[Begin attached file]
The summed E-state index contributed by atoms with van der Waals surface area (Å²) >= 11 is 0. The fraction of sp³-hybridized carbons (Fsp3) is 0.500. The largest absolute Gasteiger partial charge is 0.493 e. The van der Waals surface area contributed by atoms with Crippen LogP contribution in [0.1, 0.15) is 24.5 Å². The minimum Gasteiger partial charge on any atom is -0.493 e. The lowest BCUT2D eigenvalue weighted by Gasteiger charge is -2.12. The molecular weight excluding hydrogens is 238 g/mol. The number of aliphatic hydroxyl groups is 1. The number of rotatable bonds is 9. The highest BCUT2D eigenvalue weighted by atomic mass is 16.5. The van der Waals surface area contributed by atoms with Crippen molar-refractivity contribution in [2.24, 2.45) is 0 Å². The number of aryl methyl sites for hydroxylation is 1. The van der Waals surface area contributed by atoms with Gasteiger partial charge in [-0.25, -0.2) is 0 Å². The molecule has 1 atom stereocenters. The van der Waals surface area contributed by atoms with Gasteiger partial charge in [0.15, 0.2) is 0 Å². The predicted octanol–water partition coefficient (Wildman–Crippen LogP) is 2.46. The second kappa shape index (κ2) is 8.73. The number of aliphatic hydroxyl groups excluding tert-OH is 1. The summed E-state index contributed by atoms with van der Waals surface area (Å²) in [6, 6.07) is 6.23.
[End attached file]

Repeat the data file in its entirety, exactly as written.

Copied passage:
The summed E-state index contributed by atoms with van der Waals surface area (Å²) >= 11 is 0. The fraction of sp³-hybridized carbons (Fsp3) is 0.500. The largest absolute Gasteiger partial charge is 0.493 e. The van der Waals surface area contributed by atoms with Crippen LogP contribution in [0.1, 0.15) is 24.5 Å². The minimum Gasteiger partial charge on any atom is -0.493 e. The lowest BCUT2D eigenvalue weighted by Gasteiger charge is -2.12. The molecular weight excluding hydrogens is 238 g/mol. The number of aliphatic hydroxyl groups is 1. The number of rotatable bonds is 9. The highest BCUT2D eigenvalue weighted by atomic mass is 16.5. The van der Waals surface area contributed by atoms with Crippen molar-refractivity contribution in [2.24, 2.45) is 0 Å². The number of aryl methyl sites for hydroxylation is 1. The van der Waals surface area contributed by atoms with Gasteiger partial charge in [-0.25, -0.2) is 0 Å². The molecule has 1 atom stereocenters. The van der Waals surface area contributed by atoms with Gasteiger partial charge in [0.15, 0.2) is 0 Å². The predicted octanol–water partition coefficient (Wildman–Crippen LogP) is 2.46. The second kappa shape index (κ2) is 8.73. The number of aliphatic hydroxyl groups excluding tert-OH is 1. The summed E-state index contributed by atoms with van der Waals surface area (Å²) in [6, 6.07) is 6.23.